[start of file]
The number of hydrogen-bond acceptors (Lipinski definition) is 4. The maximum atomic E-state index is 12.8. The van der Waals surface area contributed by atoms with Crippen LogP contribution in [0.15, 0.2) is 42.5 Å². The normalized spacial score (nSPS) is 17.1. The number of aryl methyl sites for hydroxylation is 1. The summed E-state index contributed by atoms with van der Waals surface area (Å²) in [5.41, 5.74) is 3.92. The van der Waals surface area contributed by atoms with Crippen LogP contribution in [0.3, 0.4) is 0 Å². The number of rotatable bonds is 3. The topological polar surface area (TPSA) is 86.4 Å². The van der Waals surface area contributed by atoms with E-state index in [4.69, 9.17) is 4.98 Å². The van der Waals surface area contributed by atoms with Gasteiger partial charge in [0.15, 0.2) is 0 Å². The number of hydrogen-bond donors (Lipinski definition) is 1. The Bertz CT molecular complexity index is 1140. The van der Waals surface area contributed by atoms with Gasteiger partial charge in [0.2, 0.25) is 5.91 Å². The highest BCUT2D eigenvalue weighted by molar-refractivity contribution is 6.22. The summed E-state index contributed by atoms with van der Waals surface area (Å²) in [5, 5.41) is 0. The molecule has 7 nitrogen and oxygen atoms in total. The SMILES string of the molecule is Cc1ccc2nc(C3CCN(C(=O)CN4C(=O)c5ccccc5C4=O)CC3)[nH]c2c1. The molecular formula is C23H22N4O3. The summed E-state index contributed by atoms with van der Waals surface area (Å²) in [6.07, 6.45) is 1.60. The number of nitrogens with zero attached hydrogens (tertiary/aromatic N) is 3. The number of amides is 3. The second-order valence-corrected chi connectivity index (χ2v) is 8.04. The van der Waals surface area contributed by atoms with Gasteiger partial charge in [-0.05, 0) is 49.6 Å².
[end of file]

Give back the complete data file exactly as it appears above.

The number of hydrogen-bond acceptors (Lipinski definition) is 4. The maximum atomic E-state index is 12.8. The van der Waals surface area contributed by atoms with Crippen LogP contribution in [0.15, 0.2) is 42.5 Å². The normalized spacial score (nSPS) is 17.1. The number of aryl methyl sites for hydroxylation is 1. The summed E-state index contributed by atoms with van der Waals surface area (Å²) in [5.41, 5.74) is 3.92. The van der Waals surface area contributed by atoms with Crippen LogP contribution in [0.3, 0.4) is 0 Å². The number of rotatable bonds is 3. The topological polar surface area (TPSA) is 86.4 Å². The van der Waals surface area contributed by atoms with E-state index in [4.69, 9.17) is 4.98 Å². The van der Waals surface area contributed by atoms with Gasteiger partial charge in [0.15, 0.2) is 0 Å². The number of hydrogen-bond donors (Lipinski definition) is 1. The Bertz CT molecular complexity index is 1140. The van der Waals surface area contributed by atoms with Gasteiger partial charge in [0.2, 0.25) is 5.91 Å². The highest BCUT2D eigenvalue weighted by molar-refractivity contribution is 6.22. The summed E-state index contributed by atoms with van der Waals surface area (Å²) in [5, 5.41) is 0. The molecule has 7 nitrogen and oxygen atoms in total. The SMILES string of the molecule is Cc1ccc2nc(C3CCN(C(=O)CN4C(=O)c5ccccc5C4=O)CC3)[nH]c2c1. The molecular formula is C23H22N4O3. The summed E-state index contributed by atoms with van der Waals surface area (Å²) in [6.07, 6.45) is 1.60. The number of nitrogens with zero attached hydrogens (tertiary/aromatic N) is 3. The number of amides is 3. The second-order valence-corrected chi connectivity index (χ2v) is 8.04. The van der Waals surface area contributed by atoms with Gasteiger partial charge in [-0.05, 0) is 49.6 Å².